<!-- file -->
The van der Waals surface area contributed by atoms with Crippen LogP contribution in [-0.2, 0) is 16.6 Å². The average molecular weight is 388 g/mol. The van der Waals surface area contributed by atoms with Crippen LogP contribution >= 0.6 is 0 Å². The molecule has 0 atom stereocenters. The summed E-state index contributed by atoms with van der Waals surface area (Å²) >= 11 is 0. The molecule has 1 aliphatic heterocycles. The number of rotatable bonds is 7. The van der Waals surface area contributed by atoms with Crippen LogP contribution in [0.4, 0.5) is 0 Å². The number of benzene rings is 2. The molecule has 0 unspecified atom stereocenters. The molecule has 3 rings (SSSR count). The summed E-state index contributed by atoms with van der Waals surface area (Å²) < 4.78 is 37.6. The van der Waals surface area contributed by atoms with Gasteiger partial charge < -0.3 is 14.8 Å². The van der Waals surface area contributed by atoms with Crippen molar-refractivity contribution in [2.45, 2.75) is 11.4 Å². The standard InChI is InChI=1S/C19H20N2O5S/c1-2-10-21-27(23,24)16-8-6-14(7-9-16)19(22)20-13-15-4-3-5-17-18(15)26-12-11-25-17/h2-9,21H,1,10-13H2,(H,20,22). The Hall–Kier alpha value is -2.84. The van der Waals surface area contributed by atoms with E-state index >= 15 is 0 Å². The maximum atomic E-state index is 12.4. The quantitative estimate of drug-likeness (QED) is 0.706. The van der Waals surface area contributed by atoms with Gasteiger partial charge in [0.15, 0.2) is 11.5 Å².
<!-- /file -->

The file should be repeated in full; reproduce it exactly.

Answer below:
The van der Waals surface area contributed by atoms with Crippen LogP contribution in [-0.2, 0) is 16.6 Å². The average molecular weight is 388 g/mol. The van der Waals surface area contributed by atoms with Crippen LogP contribution >= 0.6 is 0 Å². The molecule has 0 atom stereocenters. The summed E-state index contributed by atoms with van der Waals surface area (Å²) >= 11 is 0. The molecule has 1 aliphatic heterocycles. The number of rotatable bonds is 7. The van der Waals surface area contributed by atoms with Crippen LogP contribution in [0.4, 0.5) is 0 Å². The number of benzene rings is 2. The molecule has 0 unspecified atom stereocenters. The molecule has 3 rings (SSSR count). The summed E-state index contributed by atoms with van der Waals surface area (Å²) < 4.78 is 37.6. The van der Waals surface area contributed by atoms with Gasteiger partial charge < -0.3 is 14.8 Å². The van der Waals surface area contributed by atoms with Crippen molar-refractivity contribution in [2.45, 2.75) is 11.4 Å². The standard InChI is InChI=1S/C19H20N2O5S/c1-2-10-21-27(23,24)16-8-6-14(7-9-16)19(22)20-13-15-4-3-5-17-18(15)26-12-11-25-17/h2-9,21H,1,10-13H2,(H,20,22). The Hall–Kier alpha value is -2.84. The van der Waals surface area contributed by atoms with E-state index >= 15 is 0 Å². The maximum atomic E-state index is 12.4. The quantitative estimate of drug-likeness (QED) is 0.706. The van der Waals surface area contributed by atoms with Gasteiger partial charge in [0.15, 0.2) is 11.5 Å².